NASCAR apparently believed this was done on purpose and didn't like it enough to add Gordon to the Chase, though they didn't remove Logano. In addition, over the weekend, the suits held a closed-door meeting with all drivers/teams, then brief the media on the details. The gist of it was that drivers and teams had better drive to win and not try to manipulate race or championship outcomes.

The response on Twitter was swift, at least from the media, with jokes about the 100% effort rule being applied to journalists, anthem singers, and so forth. One reporter noted the irony of a major sporting organization calling a meeting to tell its participants they should be trying hard to win at all times....

Which is true, if a bit exaggerated. I'm not sure if I agree with every decision NASCAR made, but I am glad they did something. Personally, I'm OK with team orders where you let your teammate pass you on the track, even if for position or a win, if he or she is right there behind you. I don't like it a lot, but I'm OK with that. Because at that point, it's only affecting you (well, and maybe the bettors), even if it's affecting the positions in the race or the points for the championship.

But affecting the whole field through a spin (Bowyer for Truex, Jr.) or dropping a couple laps in order to let your teammate catch up (Gilliland for Logano), to squeak the one or two points that gets him into the Chase? I'm not down with that either.

So what do you think? How far is too far for team orders? And were the punishment and outcomes NASCAR doled out fair?

(Photo from

Wednesday, September 11, 2013

Could I, Would I, Should I

by Simon

Like Tammy, I’ve been watching Patrick Dempsey: Racing La Mans on Velocity.  I have to say I’m enjoying it immensely but I am having one problem with the show.  It’s dredging up a lot of my own pit lane memories—good and bad—especially the bad.  I’m reliving all the stresses and strains of running my own car, struggling with budgets and having the unpredictable thrown in my face on near daily occurrence.  It’s nice to see Dempsey Racing facing the same problems as I did despite having far more cash at his disposal than I ever did.
Naturally, a few questions have popped up since watching the show. 
Given the chance—would I do it all over again?  And the simple answer is yes.  I would, without a moment’s hesitation.  Racing is a heart breaking endeavor but I would have my heart broken all over again.  I’d just like to think that I’d be a little smarter and made a few different decisions which would have kept me in the game a little longer.
Given the chance—would I race now?  That’s a tougher proposition.  I’ve always equated racing with addiction and I’ve been a recovering racecar driver for fifteen years.  I try to steer clear of the idea of climbing back into a racecar again because if I did I’m not sure I would get out again and see my reference to heartbreak above.  Also I would have to develop that racing mindset again—which I could do—but it would take time.  But if someone would offer me a free drive from time to time, sure, I’d race again.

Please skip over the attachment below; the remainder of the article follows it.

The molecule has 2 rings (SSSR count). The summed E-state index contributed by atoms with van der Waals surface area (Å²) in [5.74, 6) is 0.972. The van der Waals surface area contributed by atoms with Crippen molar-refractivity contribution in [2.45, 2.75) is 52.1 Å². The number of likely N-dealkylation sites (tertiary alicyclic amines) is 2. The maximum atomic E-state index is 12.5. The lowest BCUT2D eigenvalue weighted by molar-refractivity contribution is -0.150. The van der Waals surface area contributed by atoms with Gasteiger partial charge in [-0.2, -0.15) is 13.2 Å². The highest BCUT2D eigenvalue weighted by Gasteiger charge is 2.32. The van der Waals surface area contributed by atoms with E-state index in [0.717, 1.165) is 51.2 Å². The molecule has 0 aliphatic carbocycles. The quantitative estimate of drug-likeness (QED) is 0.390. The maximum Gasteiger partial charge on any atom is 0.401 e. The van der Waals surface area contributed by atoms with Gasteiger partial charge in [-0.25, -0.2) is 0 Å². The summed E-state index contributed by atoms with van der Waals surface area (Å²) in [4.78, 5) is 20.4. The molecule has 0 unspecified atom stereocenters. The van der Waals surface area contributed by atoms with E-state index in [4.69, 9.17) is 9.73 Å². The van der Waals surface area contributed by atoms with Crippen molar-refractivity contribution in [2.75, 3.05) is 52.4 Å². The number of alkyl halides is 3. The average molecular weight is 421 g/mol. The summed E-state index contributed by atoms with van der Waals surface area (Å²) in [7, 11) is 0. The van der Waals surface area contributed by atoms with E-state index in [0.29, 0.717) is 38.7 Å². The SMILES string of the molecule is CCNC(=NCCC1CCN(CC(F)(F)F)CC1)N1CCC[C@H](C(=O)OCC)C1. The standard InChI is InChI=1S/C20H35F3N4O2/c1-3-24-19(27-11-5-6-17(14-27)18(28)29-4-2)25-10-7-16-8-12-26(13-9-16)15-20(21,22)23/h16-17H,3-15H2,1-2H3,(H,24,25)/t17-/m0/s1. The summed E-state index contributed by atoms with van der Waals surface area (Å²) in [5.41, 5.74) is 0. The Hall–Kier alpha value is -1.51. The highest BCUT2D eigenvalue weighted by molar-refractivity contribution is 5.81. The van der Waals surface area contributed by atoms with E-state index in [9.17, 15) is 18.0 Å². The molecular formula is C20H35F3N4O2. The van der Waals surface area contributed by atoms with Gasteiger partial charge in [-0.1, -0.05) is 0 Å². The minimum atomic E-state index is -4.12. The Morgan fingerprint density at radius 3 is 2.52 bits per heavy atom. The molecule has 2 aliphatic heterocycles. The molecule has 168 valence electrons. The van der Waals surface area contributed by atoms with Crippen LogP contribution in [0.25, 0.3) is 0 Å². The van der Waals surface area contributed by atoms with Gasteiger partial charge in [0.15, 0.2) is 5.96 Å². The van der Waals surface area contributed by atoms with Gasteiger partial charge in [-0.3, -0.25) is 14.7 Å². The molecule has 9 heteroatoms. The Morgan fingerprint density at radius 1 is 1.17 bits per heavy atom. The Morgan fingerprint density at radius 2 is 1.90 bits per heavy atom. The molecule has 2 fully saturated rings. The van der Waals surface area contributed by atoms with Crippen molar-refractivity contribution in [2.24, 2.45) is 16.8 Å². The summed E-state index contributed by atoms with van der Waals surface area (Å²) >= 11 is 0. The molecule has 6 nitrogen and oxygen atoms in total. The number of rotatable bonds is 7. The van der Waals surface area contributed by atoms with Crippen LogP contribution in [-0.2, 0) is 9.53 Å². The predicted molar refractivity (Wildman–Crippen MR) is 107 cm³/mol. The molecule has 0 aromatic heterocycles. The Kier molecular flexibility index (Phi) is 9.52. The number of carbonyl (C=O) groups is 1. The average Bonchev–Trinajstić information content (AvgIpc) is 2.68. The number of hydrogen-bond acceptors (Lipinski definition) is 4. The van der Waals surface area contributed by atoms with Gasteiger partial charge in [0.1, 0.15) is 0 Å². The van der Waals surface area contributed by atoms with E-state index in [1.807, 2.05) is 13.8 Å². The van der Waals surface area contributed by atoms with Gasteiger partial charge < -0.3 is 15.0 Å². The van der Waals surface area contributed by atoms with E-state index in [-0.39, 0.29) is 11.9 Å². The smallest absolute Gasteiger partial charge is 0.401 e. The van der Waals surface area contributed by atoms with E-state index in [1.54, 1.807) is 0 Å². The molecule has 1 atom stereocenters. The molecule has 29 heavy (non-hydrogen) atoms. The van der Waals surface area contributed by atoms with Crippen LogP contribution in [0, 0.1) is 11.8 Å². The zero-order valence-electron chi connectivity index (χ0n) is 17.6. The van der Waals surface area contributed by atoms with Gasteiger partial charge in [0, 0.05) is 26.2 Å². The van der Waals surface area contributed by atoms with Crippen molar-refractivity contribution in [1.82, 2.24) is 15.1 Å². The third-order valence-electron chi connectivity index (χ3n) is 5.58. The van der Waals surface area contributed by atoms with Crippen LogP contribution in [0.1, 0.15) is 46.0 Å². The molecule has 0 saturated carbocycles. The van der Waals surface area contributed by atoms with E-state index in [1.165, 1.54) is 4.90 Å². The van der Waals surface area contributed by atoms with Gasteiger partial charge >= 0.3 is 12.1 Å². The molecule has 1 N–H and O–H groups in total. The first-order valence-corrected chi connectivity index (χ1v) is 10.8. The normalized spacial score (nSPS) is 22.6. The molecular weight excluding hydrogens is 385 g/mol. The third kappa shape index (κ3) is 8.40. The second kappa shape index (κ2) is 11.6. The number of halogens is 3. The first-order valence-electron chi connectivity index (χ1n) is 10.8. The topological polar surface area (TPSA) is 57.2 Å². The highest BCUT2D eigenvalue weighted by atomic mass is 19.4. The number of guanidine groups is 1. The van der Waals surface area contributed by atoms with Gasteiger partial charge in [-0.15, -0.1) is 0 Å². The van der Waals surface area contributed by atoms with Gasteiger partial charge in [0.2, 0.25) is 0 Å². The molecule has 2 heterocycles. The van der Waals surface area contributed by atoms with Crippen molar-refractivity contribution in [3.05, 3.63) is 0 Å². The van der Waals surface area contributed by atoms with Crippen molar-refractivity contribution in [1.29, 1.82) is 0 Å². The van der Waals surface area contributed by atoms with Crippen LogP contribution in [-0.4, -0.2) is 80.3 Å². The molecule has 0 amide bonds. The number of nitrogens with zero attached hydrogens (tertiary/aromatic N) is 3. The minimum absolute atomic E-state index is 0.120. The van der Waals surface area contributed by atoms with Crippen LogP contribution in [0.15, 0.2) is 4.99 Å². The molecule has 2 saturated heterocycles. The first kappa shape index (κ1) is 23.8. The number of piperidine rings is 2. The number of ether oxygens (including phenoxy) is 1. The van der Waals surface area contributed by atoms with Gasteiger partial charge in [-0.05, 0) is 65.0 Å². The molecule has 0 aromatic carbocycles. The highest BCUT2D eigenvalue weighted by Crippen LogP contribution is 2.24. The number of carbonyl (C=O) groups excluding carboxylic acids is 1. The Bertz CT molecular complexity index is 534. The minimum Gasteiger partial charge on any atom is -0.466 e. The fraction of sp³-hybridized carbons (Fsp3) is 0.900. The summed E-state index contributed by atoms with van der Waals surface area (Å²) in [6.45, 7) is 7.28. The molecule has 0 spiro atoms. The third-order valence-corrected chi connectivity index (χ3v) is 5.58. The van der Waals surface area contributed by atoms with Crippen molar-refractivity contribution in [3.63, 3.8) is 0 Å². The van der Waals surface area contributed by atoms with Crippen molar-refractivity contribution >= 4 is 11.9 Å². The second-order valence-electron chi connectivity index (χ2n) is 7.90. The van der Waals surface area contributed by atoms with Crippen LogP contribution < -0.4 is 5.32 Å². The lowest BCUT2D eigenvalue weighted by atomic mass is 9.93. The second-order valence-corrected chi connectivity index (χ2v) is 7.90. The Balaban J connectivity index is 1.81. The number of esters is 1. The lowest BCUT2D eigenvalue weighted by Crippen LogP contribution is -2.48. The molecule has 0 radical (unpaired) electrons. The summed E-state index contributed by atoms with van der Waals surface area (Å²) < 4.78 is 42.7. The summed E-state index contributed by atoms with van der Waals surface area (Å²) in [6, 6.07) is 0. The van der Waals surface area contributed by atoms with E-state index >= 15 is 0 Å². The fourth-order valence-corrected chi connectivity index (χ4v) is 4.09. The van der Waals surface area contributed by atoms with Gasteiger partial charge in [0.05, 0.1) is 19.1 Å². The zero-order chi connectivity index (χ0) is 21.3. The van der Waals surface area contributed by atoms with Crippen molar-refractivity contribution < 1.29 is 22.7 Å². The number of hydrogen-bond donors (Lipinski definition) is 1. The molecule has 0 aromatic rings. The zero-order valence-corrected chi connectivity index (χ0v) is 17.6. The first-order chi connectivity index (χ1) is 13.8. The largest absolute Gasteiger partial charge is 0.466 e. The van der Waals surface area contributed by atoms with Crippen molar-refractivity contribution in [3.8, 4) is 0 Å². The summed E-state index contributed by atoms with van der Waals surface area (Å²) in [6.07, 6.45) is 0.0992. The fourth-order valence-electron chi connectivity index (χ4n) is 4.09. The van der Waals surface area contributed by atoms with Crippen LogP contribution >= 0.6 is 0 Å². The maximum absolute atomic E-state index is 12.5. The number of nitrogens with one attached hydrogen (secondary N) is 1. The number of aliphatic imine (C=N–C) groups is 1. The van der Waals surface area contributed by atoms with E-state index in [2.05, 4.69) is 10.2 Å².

But racing now kicks an interesting question for me—could I race again under my own steam?  And the answer to that question is probably not.  I have a bit more cash behind me than I did over twenty years ago.  I ran a car for a season for around $10,000 in 1990-92, albeit with a lot of freebies such a free van and gas card.  It was affordable because race entries were around the $100 mark.  Parts were relatively cheap, as were the car and engine.  I remember someone extolling the values of an F3 series using older cars.  The cars were cheap but the parts were crippling.  My electronic ignition system was around two hundred bucks to replace.  In the F3, that was $2.5K.  Fiberglass was easy to repair, but carbon fiber added zeroes to every equation.  It just wasn’t feasible.  And that’s how I feel about going into racing now—it’s just not financially feasible.  Every time I research an Aidy Westlake story, I’m forever saying, “How much!”  To race in the championships I raced in twenty years ago are big money now.  Race entries are $400 now and the added sophistication of the cars means added expense.  I just don’t have the disposable income to underwrite a racing program now.  Which is kind of sad.  That’s why I think I’ll stick to my bicycles.

I won’t say I’ll never race again.  I just don’t know when.  In the meantime, I’m happy to race vicariously through Aidy…for the moment.  ;-)

Monday, September 9, 2013

Feeling Lucky?

by Tammy

Luck plays an awfully big role in racing. Sure, you've got to have good equipment, a good team, and talent behind the wheel. None of that can be overstated. They're a given. But all of your preparation and talent can be doomed by being in the wrong place at the wrong time or the cards falling just wrong for you.

Take Jeff Gordon on Saturday night at Richmond. Seven laps to go, he's in the Chase—then Bowyer spins, everyone pits, the order is reshuffled, they restart ... and with three laps to go, Gordon's out of the Chase. Damn unlucky. (Though more than one fan and/or pundit contends Bowyer spun on purpose to help his teammate get into the Chase, which was the ultimate result.)